Resource scarcity and diminishing income: in Lebanon, and especially in arid areas of the northern Bekaa valley, climate change, alternate droughts and flash floods as well as water mismanagement aggravate water shortages and intensify the degradation of water resources. In turn, the scarcity of water leads to decreased agricultural production, threatens food security, causes general economic decline, provokes population displacements, disrupts institutions and creates tense social relations. It increases demands on key institutions while these institutions’ capacity to meet those demands are reduced, which in turn might lead to social unrest and open conflicts. These factors exacerbate economic underdevelopment and pose serious long-term threats to stability especially at times when actual and potential conflicts cross the national boundaries.
Fragile social status quo: The displaced Syrians who have taken refuge in Qaa in the caza of Baalback (Bekaa) are from the neighbouring villages of Qusair, Homs, Nizariyah and Rableh that are a few kilometres northeast of Qaa. With the influx of Syrian refugees, Qaa has become an “at risk area” as it faces changes in the distribution of and access to resources. On the other hand, moves toward a more equitable distribution of resources may be disruptive and cause conflict as they threaten to alter the status quo. Actual or potential change in the socio-economic status quo due to any development project addressed exclusively to the refugee community could lead, in the short run, to the perception of relative deprivation and to accusations of favouritism. This in turn could exacerbate tensions, alter relative social cohesion and result in violent struggles.
ODP is a sustainable intervention that enhances the infrastructure needed to support the economic sector of agriculture that represents 80% of the local GDP. By addressing the disrepair of the network ODP reduces loss and non-beneficial use of water, improves access to water for irrigation, expands the scope of agricultural exploitations and enhances the food security and health of both the host and refugees communities. ODP participates in improving LIIMQ’s management capacities and its stance in the community as it encourages the public’s positive attitude towards the preservation of water and the sound management of this scarce resource. The host community benefits from the rehabilitation of the water distribution network that addresses and reduces the non-beneficial use of water and impacts the water bill of the farmers; it improves and stabilizes the supply of water to agriculture and animal husbandry and allows the exploitation and irrigation of more agricultural land to feed the population and the animals. The Syrian refugee community has access to a larger number of exploitable agricultural lands and therefore it is enabled to face the economic and health challenges of the forced displacement.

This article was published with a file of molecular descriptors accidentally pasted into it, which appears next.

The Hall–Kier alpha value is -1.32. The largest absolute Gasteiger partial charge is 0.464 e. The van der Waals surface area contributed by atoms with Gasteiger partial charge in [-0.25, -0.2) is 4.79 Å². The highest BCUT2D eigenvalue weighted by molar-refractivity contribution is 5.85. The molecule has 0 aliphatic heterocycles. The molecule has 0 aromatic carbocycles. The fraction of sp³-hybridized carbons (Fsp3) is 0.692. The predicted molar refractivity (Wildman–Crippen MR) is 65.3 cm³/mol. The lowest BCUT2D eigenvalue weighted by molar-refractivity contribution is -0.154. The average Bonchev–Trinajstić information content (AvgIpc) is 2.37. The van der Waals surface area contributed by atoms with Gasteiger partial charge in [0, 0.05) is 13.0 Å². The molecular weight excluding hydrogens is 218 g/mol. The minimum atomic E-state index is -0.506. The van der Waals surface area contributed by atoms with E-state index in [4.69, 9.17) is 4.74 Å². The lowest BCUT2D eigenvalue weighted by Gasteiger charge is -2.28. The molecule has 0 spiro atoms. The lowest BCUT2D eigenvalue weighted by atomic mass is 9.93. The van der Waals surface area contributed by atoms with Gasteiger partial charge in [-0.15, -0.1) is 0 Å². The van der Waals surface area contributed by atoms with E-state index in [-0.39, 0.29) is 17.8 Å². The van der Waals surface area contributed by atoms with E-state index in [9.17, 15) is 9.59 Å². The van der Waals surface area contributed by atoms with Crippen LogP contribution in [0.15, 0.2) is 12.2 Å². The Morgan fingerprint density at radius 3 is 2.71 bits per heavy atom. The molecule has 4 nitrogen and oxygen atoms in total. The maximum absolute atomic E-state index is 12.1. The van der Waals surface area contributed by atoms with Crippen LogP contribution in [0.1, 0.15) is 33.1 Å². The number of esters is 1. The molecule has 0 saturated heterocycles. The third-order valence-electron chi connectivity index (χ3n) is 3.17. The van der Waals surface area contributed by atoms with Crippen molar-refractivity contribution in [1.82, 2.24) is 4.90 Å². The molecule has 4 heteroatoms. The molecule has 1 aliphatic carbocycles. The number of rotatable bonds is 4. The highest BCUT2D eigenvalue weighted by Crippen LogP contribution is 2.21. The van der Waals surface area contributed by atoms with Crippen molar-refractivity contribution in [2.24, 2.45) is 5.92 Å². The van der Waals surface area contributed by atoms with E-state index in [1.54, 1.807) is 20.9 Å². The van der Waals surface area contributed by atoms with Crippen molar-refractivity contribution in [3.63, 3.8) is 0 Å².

The project addresses the priority to improve the situation of youth, children, women and the elderly in the host community and among the Syrian refugees as it enables them equal access to food security and improved hygienic and sanitary conditions. It also enables a better understanding of the importance of water, its conservation and preservation and its impact on the sustainability of the environment and economy and on the future livelihood opportunities of the region. Youth, children, women and farmers from both communities are educated to the benefits of water conservation and preservation in order to mitigate the environmental and climate change challenges on the limited resource and ensure a sustainable local economy. The awareness to the environmental survival issues will deflect the young and children’s interest in bearing arms in an already destructive and cruel war. Women will observe the best household practices concerning water consumption.
On the social level, the project improves the common welfare of the host community, as it recognizes and rewards its positive stand and empathic attitude towards the Syrian refugees. It promotes social cohesion and peaceful cohabitation by the concerted participation of its communities and encouraging dialogue, networking for conflict prevention and conflict resolution.
Project overall objectives
The specific objective of ODP is to: “Increase the beneficial use of irrigation water resources in Qaa”.
ODP aims to improve the livelihood and incomes of the households of Qaa and of the Syrian refugees by providing an integrated package consisting of two complementary sets of activities that will address the technical and social causes of water misuse and squandering.
The two activity clusters are:
1. Repairing the infrastructure defects of the primary irrigation channels in Qaa and 2. Disseminating the best practices related to water usage and preservation in both host and Syrian refugees communities. ODP is implemented in Qaa, caza of Baalback, in the North Eastern part of the Bekaa in Lebanon.
Started on:Friday, February 20, 2015, End date:Monday, July 20, 2015